When I first met Ari, I immediately noticed that he is an incredibly handsome orangutan! However, I quickly saw that there is much more to him than meets the eye. Since he already had the nickname “Handsome Ari,” I know I was not the first person to have been charmed by his looks but after getting to know him, I learned that it is his kind and gentle nature that truly sets him apart.
Ari arrived at OFI’s Orangutan Care Center and Quarantine (OCCQ) as a young orangutan. He was relinquished to OFI by a man who had kept him as a pet. Sadly, Ari had been separated from his mother for quite some time. Chances are that his mother died (probably killed) before Ari was sold to the illegal pet trade.
Ari has thrived during his years at the OCCQ. His caregivers have watched him grow into a charming and mild-mannered adolescent orangutan. For a few years, Ari has shared a sleeping enclosure with Daywa. Despite being quite different in size (Daywa is smaller), the two love to play. For many male adolescent orangutans, playtime is rough and tumble. Ari is an exception. When he plays with Daywa, he is incredibly gentle (he even lets Daywa win the occasional wrestling match!).
Ari’s favorite part of the day is going out to the forest to explore and play. Each morning, Ari will climb onto his caregiver’s back for the walk into the forest. As they walk down the OCCQ boardwalks, Ari constantly scans the forest looking for a suitable place to jump off the caregiver’s back so that he can start climbing. Ari loves to climb and explore but more than that, he loves to play with other orangutans. If he is one of the first orangutans out in the morning, he will happily go off on his own. However, once he hears his friends come out to the forest, Ari returns to find them. Ari can be extremely daring and it is not uncommon to find him instigating (and then winning) a wrestling match with one or two orangutans that are twice his size.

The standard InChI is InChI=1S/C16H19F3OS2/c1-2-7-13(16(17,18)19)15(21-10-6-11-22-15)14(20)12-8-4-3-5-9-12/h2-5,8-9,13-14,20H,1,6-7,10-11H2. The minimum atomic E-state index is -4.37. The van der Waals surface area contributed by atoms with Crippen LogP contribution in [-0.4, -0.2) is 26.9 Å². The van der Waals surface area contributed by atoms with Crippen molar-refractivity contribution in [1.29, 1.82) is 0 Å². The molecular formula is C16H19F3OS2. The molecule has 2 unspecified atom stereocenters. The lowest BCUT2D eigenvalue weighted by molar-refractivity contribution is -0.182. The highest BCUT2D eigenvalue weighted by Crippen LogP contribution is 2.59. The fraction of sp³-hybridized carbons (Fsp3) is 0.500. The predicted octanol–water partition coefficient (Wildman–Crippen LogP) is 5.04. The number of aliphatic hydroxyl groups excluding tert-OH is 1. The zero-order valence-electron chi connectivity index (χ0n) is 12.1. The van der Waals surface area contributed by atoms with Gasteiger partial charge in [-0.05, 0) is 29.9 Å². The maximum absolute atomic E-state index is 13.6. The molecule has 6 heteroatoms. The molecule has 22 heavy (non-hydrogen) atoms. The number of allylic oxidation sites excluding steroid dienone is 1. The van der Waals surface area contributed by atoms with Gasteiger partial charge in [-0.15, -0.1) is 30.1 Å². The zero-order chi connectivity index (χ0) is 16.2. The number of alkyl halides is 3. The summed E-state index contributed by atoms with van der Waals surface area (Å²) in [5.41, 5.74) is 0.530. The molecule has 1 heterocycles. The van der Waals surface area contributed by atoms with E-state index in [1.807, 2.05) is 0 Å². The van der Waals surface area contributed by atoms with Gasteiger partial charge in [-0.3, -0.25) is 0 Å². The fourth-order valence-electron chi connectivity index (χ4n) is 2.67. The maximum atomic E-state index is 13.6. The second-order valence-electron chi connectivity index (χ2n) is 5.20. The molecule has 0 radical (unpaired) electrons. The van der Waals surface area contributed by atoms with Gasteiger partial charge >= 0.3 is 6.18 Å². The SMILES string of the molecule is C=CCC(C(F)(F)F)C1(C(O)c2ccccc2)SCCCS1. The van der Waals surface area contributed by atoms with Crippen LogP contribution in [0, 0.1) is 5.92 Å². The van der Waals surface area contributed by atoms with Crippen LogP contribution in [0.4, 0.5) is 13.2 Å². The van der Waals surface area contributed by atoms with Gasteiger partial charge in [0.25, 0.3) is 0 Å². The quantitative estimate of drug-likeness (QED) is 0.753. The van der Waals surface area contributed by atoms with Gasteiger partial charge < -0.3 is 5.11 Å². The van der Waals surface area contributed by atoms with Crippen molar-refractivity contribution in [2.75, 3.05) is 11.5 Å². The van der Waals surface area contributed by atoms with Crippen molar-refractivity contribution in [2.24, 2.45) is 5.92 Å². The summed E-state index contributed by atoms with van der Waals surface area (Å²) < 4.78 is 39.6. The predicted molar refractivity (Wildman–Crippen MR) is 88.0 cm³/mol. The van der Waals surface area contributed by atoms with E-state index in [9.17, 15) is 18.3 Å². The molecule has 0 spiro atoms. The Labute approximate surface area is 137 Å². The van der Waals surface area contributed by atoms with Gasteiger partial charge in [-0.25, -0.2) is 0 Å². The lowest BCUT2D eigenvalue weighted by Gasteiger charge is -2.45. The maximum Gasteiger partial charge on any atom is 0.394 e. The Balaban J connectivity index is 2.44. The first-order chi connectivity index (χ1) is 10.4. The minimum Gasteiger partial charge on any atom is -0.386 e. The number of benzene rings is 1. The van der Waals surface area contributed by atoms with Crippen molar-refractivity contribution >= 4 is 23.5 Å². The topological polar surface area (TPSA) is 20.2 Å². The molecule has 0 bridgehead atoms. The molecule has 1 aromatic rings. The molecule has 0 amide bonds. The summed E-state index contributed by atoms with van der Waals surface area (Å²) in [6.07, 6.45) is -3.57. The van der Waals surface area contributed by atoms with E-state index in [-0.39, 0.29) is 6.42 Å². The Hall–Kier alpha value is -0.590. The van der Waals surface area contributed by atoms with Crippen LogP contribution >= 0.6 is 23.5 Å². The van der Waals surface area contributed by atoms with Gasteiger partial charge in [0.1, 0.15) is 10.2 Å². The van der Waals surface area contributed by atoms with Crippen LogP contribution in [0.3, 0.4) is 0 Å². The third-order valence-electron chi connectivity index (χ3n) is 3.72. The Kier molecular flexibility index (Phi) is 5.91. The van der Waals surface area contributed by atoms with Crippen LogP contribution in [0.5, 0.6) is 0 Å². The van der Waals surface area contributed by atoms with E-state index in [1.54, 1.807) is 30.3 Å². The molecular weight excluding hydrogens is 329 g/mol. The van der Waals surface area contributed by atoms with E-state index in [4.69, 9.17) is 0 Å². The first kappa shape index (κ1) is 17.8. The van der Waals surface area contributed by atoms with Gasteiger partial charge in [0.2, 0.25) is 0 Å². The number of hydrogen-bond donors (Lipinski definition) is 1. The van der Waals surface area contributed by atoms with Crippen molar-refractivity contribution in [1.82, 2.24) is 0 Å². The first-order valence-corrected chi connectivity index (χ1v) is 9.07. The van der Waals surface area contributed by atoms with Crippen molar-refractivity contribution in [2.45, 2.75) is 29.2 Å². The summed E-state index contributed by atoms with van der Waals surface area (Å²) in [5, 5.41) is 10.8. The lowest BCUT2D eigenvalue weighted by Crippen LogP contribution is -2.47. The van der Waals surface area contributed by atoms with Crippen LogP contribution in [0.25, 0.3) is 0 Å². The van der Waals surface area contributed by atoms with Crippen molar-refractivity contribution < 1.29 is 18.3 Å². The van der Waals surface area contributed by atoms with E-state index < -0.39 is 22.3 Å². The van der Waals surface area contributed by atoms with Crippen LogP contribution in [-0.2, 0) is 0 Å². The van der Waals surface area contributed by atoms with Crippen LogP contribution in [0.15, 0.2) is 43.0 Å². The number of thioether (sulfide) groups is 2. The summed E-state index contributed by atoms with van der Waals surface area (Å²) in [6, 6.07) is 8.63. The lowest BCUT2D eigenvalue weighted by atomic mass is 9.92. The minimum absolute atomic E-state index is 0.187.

When Ari is up in the trees, it seems that some kind of commotion always surrounds him. First, the trees start shaking and branches crack, and then Ari appears – skillfully and joyfully maneuvering from tree to tree. On the rare occasion that Ari is on the ground, he can be found snacking on termite nests. They are an excellent source of protein and the OCCQ caregivers will look for them in the forest. Ari is always aware of the caregivers’ termite nest collection efforts and he is often the first orangutan to appear once a nest has been found. If the caregiver offers him a nest, Ari will gently take it and eat the termites. He always tries to find a quiet place to eat and this could be for two reasons: he could be trying to hide his snack from his friends or he could be hiding the fact that he is a somewhat sloppy eater!
When it’s time for Ari to go back to his sleeping enclosure at the end of the day, he climbs back on his caregiver for the trip. Walking through Borneo’s peat swamp forests can be a difficult job. (I can attest to this after being stuck knee-deep in the mud on more than one occasion!) Generally the orangutans will keep themselves clean by clinging to their caregivers as they trek through these tricky muddy areas. Ari is incredibly considerate and will voluntarily clamber off his caregiver’s back so that he/she can navigate the difficult areas without the added weight of an orangutan.
Like many orangutans, Ari is inquisitive and spirited. When you watch him closely, he also reveals his warm and compassionate nature. It may seem strange attributing human traits to an animal. However, after watching Ari’s interactions with the other orangutans and caregivers at the OCCQ, there is no question that these are the qualities that best describe him. There is an old saying that you can’t judge a book by its cover. However, in Ari’s case you can. His handsome face is just the introduction